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Uber gets the green light in Pullman

In this March 15, 2017, file photo, a sign marks a pick up point for the Uber car service at LaGuardia Airport in New York. The ride-hailing company Uber may now operate its business in Pullman without requiring its drivers to provide fingerprints after the Pullman City Council amended its taxicab licensing code at its regular meeting Tuesday evening. (Seth Wenig / AP)
In this March 15, 2017, file photo, a sign marks a pick up point for the Uber car service at LaGuardia Airport in New York. The ride-hailing company Uber may now operate its business in Pullman without requiring its drivers to provide fingerprints after the Pullman City Council amended its taxicab licensing code at its regular meeting Tuesday evening. (Seth Wenig / AP)

The ride-hailing company Uber may now operate its business in Pullman without requiring its drivers to provide fingerprints after the Pullman City Council amended its taxicab licensing code at its regular meeting Tuesday evening.

The council unanimously amended the ordinance so that, effectively, Pullman’s taxicab background check requirements will fit those of most “transportation network companies” such as Uber and Lyft.

Taxicab and TNC drivers must now undergo Social Security and name-based background checks through a third-party vendor to obtain a Class III license in the City of Pullman. They will not be required to provide fingerprints.

The city began requiring fingerprint-based background checks of taxicab drivers in 2014.

Uber contacted city staff in 2016 seeking to operate in Pullman, but the company objected to having its drivers be subject to and pay for the locally required, fingerprint-based background check.

Pullman Police Chief Gary Jenkins told the Daily News there were at least nine drivers working for Uber in Pullman before the company objected to the local requirement, prompting Uber to disable its drivers’ Uber apps.

The TNC requirements are mostly equal or superior to what the city previously had in place. Background checks will now be conducted every two years rather than five and some disqualifying offenses can be up to seven years prior rather than five.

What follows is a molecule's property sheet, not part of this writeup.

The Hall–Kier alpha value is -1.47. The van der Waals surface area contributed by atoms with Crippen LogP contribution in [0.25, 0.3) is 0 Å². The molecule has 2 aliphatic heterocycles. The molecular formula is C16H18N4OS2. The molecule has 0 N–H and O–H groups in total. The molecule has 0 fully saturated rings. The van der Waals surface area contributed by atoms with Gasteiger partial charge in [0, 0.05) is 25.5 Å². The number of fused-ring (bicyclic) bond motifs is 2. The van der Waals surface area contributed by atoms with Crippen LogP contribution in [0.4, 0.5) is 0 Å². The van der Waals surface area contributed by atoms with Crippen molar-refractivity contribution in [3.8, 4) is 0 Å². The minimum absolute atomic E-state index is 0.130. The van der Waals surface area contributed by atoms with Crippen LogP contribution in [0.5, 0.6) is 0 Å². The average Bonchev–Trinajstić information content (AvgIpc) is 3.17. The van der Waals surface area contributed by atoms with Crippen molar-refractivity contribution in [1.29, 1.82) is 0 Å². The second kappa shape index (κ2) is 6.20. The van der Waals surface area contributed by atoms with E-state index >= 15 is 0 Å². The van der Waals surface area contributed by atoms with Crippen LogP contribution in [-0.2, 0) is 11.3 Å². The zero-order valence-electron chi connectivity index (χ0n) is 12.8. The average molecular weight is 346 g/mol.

Jenkins said the police department received some mixed feedback during a public comment period on the issue earlier this year.

While Jenkins said an Associated Students of Washington State University poll indicated 93 percent of students were in favor of the ordinance change, several employees of local taxi companies spoke out against the ordinance change during a public meeting in March.

But the department’s analysis of fingerprint-based checks versus Social Security checks indicates fingerprint checks are often inaccurate and incomplete.

That, combined with TNC companies such as Uber and Lyft including security features other taxi services do not – such as providing customers with photos of their driver and license plate numbers and tracking dates, times and GPS routes of all rides – led staff to recommend accepting the TNC-based ordinance.

“Staff is satisfied that background checks conducted by vetted background screeners . will not increase the exposure of taxi riders in Pullman to drivers who should be disqualified,” the report reads.

TNCs will be required to register as businesses and could hire any third party to conduct the background check, so long as the company is accredited by the National Association of Background Screeners.

City attorney Laura McAloon said all existing licenses will continue until their renewal dates.

Also, the council:

- Declared Sept. 16 as College Hill Association Day to recognize the organization’s 25th anniversary.

- Heard an update on the status of a marijuana detection project from WSU regents professor emeritus Dr. Nick Lovrich.

- Accepted a federal/state operating grant for Pullman Transit.

- Approved the final plat of Paradise Hills Subdivision No. 8 and authorized the mayor and finance director to sign the final plat.